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Security is paramount in Russia. How then was the concert attack able to happen?

DEBBIE ELLIOTT, HOST:

Russia has jailed and charged four men in connection with a terrorist attack outside of Moscow, all four from the Central Asian country of Tajikistan. Officials are still working to identify the nearly 140 people killed in the attack on a crowded concert hall. The U.S. says the Islamic State is to blame, while the Kremlin has implied, without any evidence, that Ukraine is somehow responsible, charges that Ukraine vehemently denies. In a country where security is paramount, how could this attack happen? We turn now to Andrei Soldatov. He's an investigative journalist and fellow with the Center for European Policy Analysis, based in London. Welcome to the program.

ANDREI SOLDATOV: Good morning, Debbie.

ELLIOTT: So Russia's Federal Security Services, or FSB, are supposed to be in charge of preventing attacks like this one. Can you tell us a little more about the agency and what kind of powers they have in Russia?

SOLDATOV: Well, the FSB is the major security service in the country, and also it is the main successor to the KGB. Putin once was director of the FSB. It is his longest and most beloved investment in terms of security. And this agency is also in charge of protecting his political regime. But the biggest problem with this agency is that is, first and foremost, a repressive agency. This is why punishment is more important than protection of civilians.

ELLIOTT: You would think with such a powerful surveillance network that the FSB would have been able to prevent this attack.

SOLDATOV: Well, as I said, the focus is on catching criminals and punishing them. And while they know how to do this job, all four suspects were apprehended and detained within 24 hours after the attack. But to prevent a terrorist attack, you need a completely different set of skills and capabilities. You need to act as an information gathering agency. You need to know how to share intelligence within the Russian security and intelligence community, but also with your international partners. And for that, you need a lot of trust. And this is in short demand now in Russia.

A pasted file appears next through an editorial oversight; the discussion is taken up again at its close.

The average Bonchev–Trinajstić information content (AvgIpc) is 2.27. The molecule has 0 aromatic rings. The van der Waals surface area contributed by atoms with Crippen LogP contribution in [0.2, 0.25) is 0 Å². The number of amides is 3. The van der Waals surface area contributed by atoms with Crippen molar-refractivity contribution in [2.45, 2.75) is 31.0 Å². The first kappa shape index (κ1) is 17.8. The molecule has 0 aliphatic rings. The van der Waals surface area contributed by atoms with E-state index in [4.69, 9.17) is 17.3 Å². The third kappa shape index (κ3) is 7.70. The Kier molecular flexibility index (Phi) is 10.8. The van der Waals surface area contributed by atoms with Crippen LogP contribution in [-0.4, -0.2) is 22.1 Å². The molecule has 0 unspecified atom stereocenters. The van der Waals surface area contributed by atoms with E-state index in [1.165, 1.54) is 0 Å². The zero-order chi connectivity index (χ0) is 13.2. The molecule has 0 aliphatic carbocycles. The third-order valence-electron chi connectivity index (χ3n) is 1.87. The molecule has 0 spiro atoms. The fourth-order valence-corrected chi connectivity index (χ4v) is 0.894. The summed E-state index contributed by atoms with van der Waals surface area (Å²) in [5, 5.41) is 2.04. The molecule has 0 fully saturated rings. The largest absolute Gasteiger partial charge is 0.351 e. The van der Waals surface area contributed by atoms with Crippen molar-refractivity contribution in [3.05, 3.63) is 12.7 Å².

ELLIOTT: You know, by obsessing so heavily on opponents that they deem extremists at home, like the late Alexei Navalny and his followers, anti-war Russians, the LGBTQ community, did Putin and the FSB ignore actual extremist threats?

SOLDATOV: Well, of course, if you complete such a long list of terrorists and extremist organizations and - to include all the people you mentioned, and that's just a part of this list - that is a waste of your precious resources. There is also the war in Ukraine. And of course, the FSB is one of the main, if not the key, player in this war. It is the FSB which is in charge of arresting and interrogating and prosecuting prisoners of war and Ukrainian civilians in the occupied territories. And of course, in this case, the focus would be elsewhere, but not on prevention of terrorist attacks.

ELLIOTT: In a recent piece for The Guardian, you wrote that Putin has taken a hard line on terrorism and has done a lot to protect the Russian state from criticisms of its security and intelligence. How much of a blow is this to his prestige and grip on power there?

SOLDATOV: Well, the problem is that, of course, people understand that there is a big problem with security, and it goes for this terrorist attack, but also for many things. For instance, Soviet drone attacks and oil refineries which have been set on fire, like, on almost a daily basis. But to start this kind of discussion, you need to have institutions. You need to have freedom of press. You need to have a working parliament. And we don't have these things now.

ELLIOTT: Andrei Soldatov is a fellow with the Center for European Policy Analysis. Thanks so much for your time this morning.

SOLDATOV: Thank you. Transcript provided by NPR, Copyright NPR.

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